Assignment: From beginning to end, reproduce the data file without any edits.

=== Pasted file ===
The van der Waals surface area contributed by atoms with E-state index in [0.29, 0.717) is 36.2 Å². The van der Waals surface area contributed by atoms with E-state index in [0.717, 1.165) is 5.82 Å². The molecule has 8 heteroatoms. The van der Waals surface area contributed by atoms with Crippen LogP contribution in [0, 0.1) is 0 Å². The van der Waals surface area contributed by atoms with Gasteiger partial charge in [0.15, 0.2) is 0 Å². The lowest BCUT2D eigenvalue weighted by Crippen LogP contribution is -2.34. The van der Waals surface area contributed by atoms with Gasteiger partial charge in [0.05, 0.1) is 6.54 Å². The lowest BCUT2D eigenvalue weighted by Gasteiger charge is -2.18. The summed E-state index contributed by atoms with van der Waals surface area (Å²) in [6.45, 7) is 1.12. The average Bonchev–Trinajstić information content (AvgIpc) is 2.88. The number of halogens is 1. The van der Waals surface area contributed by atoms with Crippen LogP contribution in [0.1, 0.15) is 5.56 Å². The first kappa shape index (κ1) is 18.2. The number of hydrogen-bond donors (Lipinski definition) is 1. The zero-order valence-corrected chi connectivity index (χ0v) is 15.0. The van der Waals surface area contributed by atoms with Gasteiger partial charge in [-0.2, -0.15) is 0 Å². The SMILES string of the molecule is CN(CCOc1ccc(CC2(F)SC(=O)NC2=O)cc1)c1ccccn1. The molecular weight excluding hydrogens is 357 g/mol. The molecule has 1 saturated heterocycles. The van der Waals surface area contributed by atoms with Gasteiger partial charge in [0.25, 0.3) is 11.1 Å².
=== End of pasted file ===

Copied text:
The van der Waals surface area contributed by atoms with E-state index in [0.29, 0.717) is 36.2 Å². The van der Waals surface area contributed by atoms with E-state index in [0.717, 1.165) is 5.82 Å². The molecule has 8 heteroatoms. The van der Waals surface area contributed by atoms with Crippen LogP contribution in [0, 0.1) is 0 Å². The van der Waals surface area contributed by atoms with Gasteiger partial charge in [0.15, 0.2) is 0 Å². The lowest BCUT2D eigenvalue weighted by Crippen LogP contribution is -2.34. The van der Waals surface area contributed by atoms with Gasteiger partial charge in [0.05, 0.1) is 6.54 Å². The lowest BCUT2D eigenvalue weighted by Gasteiger charge is -2.18. The summed E-state index contributed by atoms with van der Waals surface area (Å²) in [6.45, 7) is 1.12. The average Bonchev–Trinajstić information content (AvgIpc) is 2.88. The number of halogens is 1. The van der Waals surface area contributed by atoms with Crippen LogP contribution in [0.1, 0.15) is 5.56 Å². The first kappa shape index (κ1) is 18.2. The number of hydrogen-bond donors (Lipinski definition) is 1. The zero-order valence-corrected chi connectivity index (χ0v) is 15.0. The van der Waals surface area contributed by atoms with Gasteiger partial charge in [-0.2, -0.15) is 0 Å². The SMILES string of the molecule is CN(CCOc1ccc(CC2(F)SC(=O)NC2=O)cc1)c1ccccn1. The molecular weight excluding hydrogens is 357 g/mol. The molecule has 1 saturated heterocycles. The van der Waals surface area contributed by atoms with Gasteiger partial charge in [0.25, 0.3) is 11.1 Å².